Another local news salvo from Democrats called CourierNewsroom.com is more or less candid about their mission to “fight back” the right-wing “information warfare.” But the result is the same: political agents wash advocacy over these sites. They use the cachet of local news to bolster readers’ trust, even as true news dwindles across the country.

This media masquerade is neither new nor fake. The American Independent argues that its articles are by authors who produce real stories under their real names, and that their work is fact-checked and verified. This, defenders claim, contrasts with efforts on the right, where stories are robot-generated and sometimes stuffed with made-up quotes — a trend known as “pink slime journalism.” The name is borrowed from a pasty meat by-product added to ground beef sold to unsuspecting consumers in supermarkets. An evaluation of these sites by Columbia Journalism Review researcher Priyanjana Bengani found that non-partisan liberal “local news” sites were dwarfed by their conservative counterparts. The number is staggering: at least 1,100 websites on numerous networks operated by at least five different companies in each state, all of which can be traced back to businessman Brian Timpone through a confusing web of limited liability companies.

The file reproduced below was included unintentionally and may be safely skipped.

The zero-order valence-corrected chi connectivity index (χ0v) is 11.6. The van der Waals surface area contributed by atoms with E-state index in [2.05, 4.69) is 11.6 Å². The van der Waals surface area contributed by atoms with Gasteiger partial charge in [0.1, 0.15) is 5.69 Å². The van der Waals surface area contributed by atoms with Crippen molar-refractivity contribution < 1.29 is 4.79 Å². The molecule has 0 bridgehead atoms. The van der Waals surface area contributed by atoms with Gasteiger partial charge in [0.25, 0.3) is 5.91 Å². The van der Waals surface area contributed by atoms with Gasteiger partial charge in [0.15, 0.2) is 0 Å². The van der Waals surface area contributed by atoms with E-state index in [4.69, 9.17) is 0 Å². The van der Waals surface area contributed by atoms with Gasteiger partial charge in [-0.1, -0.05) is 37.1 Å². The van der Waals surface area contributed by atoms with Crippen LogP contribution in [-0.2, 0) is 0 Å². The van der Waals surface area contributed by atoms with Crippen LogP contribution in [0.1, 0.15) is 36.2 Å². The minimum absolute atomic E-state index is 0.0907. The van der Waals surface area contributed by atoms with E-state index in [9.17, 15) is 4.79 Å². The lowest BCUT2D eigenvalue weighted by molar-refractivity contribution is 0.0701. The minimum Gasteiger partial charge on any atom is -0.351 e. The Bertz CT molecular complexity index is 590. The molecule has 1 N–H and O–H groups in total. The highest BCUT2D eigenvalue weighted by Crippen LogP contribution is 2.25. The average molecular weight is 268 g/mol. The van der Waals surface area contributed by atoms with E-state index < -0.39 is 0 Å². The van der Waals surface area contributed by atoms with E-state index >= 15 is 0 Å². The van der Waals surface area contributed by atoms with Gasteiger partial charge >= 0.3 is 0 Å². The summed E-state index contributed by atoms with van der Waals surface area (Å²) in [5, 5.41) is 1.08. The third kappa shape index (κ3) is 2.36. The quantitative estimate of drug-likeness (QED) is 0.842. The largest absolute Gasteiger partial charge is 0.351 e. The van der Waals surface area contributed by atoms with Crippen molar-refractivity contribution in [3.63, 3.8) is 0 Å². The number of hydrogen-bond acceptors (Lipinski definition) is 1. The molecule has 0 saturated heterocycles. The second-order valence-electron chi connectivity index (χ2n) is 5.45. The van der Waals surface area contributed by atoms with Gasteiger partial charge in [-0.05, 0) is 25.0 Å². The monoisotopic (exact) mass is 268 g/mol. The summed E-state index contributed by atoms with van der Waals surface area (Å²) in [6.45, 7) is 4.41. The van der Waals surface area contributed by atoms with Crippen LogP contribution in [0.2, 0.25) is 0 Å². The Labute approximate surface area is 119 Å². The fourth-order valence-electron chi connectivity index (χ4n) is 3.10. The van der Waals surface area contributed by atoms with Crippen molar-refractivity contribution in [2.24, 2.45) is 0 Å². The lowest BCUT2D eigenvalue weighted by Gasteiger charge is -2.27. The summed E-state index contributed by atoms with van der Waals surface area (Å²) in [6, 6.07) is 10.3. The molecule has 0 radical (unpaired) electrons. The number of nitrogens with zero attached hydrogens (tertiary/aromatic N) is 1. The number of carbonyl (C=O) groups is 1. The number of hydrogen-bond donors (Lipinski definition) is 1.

These sites, like many of the progressive varieties, tend to claim their mission is to “educate citizens about what’s new in their local communities” or “bring coverage of areas of American life that are underappreciated.” But they were created ahead of the 2020 election to bolster Republican campaigns, and the money behind them comes from Tea Party makers and shakers, among other right-wing donors. Mostly under the umbrella of Metric Media, the conservative networks have had plenty of words touting anti-quarantine sentiment in 2020; The Popular Information Substack located 4,657 articles in Virginia about the dangers of critical race theory ahead of the 2021 gubernatorial election, which Republican Glenn Youngkin won.